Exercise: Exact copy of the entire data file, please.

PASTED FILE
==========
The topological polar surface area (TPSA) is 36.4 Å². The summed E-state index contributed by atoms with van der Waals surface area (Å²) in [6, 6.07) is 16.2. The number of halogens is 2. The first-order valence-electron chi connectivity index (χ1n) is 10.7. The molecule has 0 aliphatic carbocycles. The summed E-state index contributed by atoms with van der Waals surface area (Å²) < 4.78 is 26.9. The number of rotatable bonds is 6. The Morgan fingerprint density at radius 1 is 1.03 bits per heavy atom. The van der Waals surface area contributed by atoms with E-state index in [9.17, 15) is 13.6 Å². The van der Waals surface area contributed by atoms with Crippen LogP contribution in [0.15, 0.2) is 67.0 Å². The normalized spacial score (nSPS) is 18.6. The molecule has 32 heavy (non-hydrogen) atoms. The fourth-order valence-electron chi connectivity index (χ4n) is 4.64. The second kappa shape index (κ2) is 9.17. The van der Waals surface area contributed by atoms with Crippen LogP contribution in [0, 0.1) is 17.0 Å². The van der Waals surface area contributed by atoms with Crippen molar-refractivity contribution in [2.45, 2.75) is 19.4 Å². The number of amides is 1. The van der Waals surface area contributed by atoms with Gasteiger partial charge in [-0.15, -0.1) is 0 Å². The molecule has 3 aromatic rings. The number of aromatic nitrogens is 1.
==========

The topological polar surface area (TPSA) is 36.4 Å². The summed E-state index contributed by atoms with van der Waals surface area (Å²) in [6, 6.07) is 16.2. The number of halogens is 2. The first-order valence-electron chi connectivity index (χ1n) is 10.7. The molecule has 0 aliphatic carbocycles. The summed E-state index contributed by atoms with van der Waals surface area (Å²) < 4.78 is 26.9. The number of rotatable bonds is 6. The Morgan fingerprint density at radius 1 is 1.03 bits per heavy atom. The van der Waals surface area contributed by atoms with E-state index in [9.17, 15) is 13.6 Å². The van der Waals surface area contributed by atoms with Crippen LogP contribution in [0.15, 0.2) is 67.0 Å². The normalized spacial score (nSPS) is 18.6. The molecule has 32 heavy (non-hydrogen) atoms. The fourth-order valence-electron chi connectivity index (χ4n) is 4.64. The second kappa shape index (κ2) is 9.17. The van der Waals surface area contributed by atoms with Crippen LogP contribution in [0, 0.1) is 17.0 Å². The van der Waals surface area contributed by atoms with Crippen molar-refractivity contribution in [2.45, 2.75) is 19.4 Å². The number of amides is 1. The van der Waals surface area contributed by atoms with Gasteiger partial charge in [-0.15, -0.1) is 0 Å². The molecule has 3 aromatic rings. The number of aromatic nitrogens is 1.